I took a few more books with me to England this time. Last time, I was strict. I knew I would acquire more books in the charity shops than I could pack and I figured I didn't need to add to my already over-burdened return luggage. But this time round, as I move toward a longer stay, I decided I needed a few of my best friend books, the ones that companion my thoughts on a regular basis, that I want near in the off-chance that I need their courage, their particular shape of vision, their clarifying truth. I was, though, slightly surprised at the ones I decided to bring. Out of the countless possibilities (and let us be frank, I already have several C.S. Lewis and Goudges here, a couple of Berry novels, and a collection of G.M. Hopkins poems, so don't let their absence in this list fool you), the volumes in the picture below were, most of them, books I hadn't picked up in several years. But each presented itself as an old friend who had deeply formed my thoughts, a friend who had seen me through the deep, dark, or luminous experiences that make me most profoundly who I am. Each of them informs the way I see - love, theology, study, vocation - and so I want them with me as I live all those out here in Oxford. So, meet my old friends. I'd be very curious to know yours.
The Lord of the Rings. Still one of my favorite stories in the world, a sort of touchpoint narrative, an inner landscape whose atmosphere renews my wonder, my sense, really, of the marvelous nature of the world in which I move amidst battles and beauties of my own.
Mysticism. I think people sometimes get nervous at this word. But Evelyn Underhill's deep exploration of the topic is an exploration of what it means for the human heart, mind, and soul to move toward union with God. This book has shown me what prayer could be, what contemplation, and solitude, and even suffering form within the soul that responds to them as a way of deepening prayer, of moving ever closer toward Christ in will, thought, and affection.
Faith, Hope, and Poetry. Malcolm Guite's exploration of imagination as a 'truth-bearing faculty' is still a touchpoint book for me, particularly because he explores the topic through the great poetry of the ages. I return again and again to the opening chapter in it's joyous, clarifying explanation of how imagination communicates reality. Read my review of the book HERE.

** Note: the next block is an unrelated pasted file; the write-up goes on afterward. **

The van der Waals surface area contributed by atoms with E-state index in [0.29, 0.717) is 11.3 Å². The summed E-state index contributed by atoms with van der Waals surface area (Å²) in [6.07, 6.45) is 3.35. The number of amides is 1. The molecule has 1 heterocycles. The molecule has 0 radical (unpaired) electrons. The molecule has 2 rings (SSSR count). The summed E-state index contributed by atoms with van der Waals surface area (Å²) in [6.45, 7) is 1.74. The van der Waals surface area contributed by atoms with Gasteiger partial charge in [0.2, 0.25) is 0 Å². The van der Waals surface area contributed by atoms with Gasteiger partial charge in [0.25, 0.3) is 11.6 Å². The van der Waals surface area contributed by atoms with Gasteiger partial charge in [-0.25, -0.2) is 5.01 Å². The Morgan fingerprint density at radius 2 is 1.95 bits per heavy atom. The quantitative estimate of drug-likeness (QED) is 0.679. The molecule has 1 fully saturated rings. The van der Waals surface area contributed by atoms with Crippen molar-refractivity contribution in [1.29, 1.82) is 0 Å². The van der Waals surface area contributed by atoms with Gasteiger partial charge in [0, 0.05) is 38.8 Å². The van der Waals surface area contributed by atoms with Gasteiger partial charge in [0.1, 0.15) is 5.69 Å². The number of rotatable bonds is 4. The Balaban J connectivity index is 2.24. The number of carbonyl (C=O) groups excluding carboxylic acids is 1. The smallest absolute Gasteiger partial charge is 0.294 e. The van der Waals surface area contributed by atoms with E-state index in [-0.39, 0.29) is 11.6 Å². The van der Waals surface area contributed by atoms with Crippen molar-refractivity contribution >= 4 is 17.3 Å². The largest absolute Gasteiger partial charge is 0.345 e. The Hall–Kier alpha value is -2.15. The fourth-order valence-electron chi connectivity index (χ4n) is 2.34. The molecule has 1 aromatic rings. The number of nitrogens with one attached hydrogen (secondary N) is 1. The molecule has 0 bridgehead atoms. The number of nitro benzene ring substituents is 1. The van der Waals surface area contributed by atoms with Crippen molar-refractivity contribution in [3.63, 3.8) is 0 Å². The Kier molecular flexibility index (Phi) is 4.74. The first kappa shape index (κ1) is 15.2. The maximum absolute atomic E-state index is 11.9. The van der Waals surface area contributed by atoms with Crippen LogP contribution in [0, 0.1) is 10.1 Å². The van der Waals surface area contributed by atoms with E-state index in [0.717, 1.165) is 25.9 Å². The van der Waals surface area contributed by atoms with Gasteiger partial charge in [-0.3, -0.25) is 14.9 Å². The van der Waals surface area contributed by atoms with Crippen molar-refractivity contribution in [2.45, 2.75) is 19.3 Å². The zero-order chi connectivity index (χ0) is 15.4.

The Art of the Commonplace. This book of Wendell Berry essays gave me a framework for understanding modern culture that has enriched and clarified many of my vague frustrations. His clear defense of community, his love of earth, his belief in the power of fidelity in home and family, is clearly outlined and defended in this collection of some of his signpost essays throughout the years. Health as Membership is one of my favorites.
The Genesis Trilogy. By Madeleine L'Engle. I brought this because it was one of the first books I read in which I encountered the beneolvence of God, the pulsing, radiant quality of his love in an almost tangible way. Madeleine's joy in the beauty of what God has made both in earth and people is a quality that deeply formed my sense of what it means to be holy, and what a true, and joyous spirituality can be.
The others I already have with me, and the several I wanted to bring and couldn't fit...? Simplicity by Richard Foster. Pilgrim's Inn by Elizabeth Goudge. Bread in the Wilderness by Thomas Merton. Surprised by Joy by C.S. Lewis. On Fairy Stories by Tolkien. Lilith by George MacDonald. Middlemarch by George Eliot. Anne of Green Gables by L.M. Montgomery. Speak What We Feel by Frederick Buechner. King Lear (truly!). And oh, always a few more.
For now though, I'd love to know what you would grab if you could only take a few old favorites with you to a new home. Entertain me. I'm stuck writing essays for two more weeks. Off to study the resurrection in 1 Corinthians...